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Succession Did It in Episode Three

“Connor’s Wedding” is a triumph of anticlimax. Photo: HBO

Spoilers for season four, episode three, of Succession, “Connor’s Wedding.”

A familiar set of tropes tends to accompany a main character’s death on television, and it often involves enormous, overwrought hoopla. (Connor Roy might call it “razzmatazz.”) Protagonists collapse; a roaring ambulance arrives. There are last words, slo-mo montages, a close-up on the face as it falls to rest, a moment of solemnity with a final full-length shot of the body. An event as monumental as the death of Succession’s Logan Roy was always going to feel like a gut punch, but it’s hard to call it a surprise. He nearly dies in the first few episodes of season one, the threat of another health crisis appears in season three, and the first two episodes of season four dropped explicit hints, particularly in Logan’s devastating conversation with his security guy Colin about whether there’s anything after death. (Logan has his fucking doubts.) The title of the show — the whole premise! — is that at some point this exact thing would happen. But in making this massive event into something disconcertingly ordinary, “Connor’s Wedding,” the third episode of Succession’s fourth and final season, becomes a brilliant execution of inevitability.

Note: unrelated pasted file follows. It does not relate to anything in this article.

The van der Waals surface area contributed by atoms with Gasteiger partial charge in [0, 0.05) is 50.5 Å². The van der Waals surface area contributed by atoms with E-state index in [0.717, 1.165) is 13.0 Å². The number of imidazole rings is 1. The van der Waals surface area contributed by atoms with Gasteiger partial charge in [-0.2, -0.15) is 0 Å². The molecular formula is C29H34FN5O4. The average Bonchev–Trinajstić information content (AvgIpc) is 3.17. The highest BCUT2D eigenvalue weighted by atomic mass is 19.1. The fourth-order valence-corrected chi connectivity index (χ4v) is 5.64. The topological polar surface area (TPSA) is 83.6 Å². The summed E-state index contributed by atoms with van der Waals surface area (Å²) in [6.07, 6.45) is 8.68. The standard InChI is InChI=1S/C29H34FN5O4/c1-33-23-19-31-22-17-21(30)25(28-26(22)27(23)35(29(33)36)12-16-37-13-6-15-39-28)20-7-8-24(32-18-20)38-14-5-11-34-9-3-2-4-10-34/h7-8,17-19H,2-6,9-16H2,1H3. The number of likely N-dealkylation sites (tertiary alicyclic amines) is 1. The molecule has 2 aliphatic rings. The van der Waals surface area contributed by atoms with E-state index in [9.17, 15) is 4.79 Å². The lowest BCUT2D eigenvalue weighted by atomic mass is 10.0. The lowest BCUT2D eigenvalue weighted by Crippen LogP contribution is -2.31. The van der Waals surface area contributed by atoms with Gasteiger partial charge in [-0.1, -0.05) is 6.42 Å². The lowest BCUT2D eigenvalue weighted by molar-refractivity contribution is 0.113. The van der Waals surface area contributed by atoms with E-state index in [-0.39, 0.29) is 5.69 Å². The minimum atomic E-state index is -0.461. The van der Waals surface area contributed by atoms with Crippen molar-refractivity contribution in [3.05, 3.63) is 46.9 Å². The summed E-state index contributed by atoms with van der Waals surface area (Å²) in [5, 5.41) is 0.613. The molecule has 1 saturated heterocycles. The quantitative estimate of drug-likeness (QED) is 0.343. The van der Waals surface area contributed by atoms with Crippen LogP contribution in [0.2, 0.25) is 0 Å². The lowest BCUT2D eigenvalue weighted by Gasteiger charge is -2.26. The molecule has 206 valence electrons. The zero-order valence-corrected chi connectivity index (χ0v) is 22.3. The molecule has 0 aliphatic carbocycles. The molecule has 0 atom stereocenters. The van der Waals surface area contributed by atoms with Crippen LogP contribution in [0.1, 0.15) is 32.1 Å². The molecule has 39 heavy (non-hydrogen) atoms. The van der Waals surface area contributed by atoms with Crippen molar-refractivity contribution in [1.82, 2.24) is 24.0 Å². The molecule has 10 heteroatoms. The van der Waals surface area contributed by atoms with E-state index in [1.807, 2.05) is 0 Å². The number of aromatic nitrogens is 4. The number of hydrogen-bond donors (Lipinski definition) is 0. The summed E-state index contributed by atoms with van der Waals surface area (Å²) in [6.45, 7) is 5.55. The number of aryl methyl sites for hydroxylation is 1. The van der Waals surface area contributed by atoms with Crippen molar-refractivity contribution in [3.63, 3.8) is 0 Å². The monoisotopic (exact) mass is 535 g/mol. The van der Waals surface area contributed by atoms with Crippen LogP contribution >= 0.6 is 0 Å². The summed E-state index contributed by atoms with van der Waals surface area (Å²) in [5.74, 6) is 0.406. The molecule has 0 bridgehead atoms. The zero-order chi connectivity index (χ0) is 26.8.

If this season of Succession were following its usual pattern, episode one would’ve established where each character stands, episode two would lay the table for the season’s conflicts, then everyone would start to double-cross each other and make new alliances in episode three. The first couple episodes do exactly that: There’s a huge deal with GoJo that needs to get closed, Tom and Shiv’s marriage is falling apart, and the siblings are trying to outmaneuver their father for a deal on the Pierce news business. Episode three is when all the siblings are supposed to turn on one another, which starts to happen when Roman meets with Logan in the closing moments of episode two. Instead, the bottom drops out. Logan dies. It’s as though the person standing next to you has picked up a slingshot, identified a target, stretched the rubber band back as far as it can go, then just dropped the whole thing. Rather than hitting the target, the rock lands on your foot.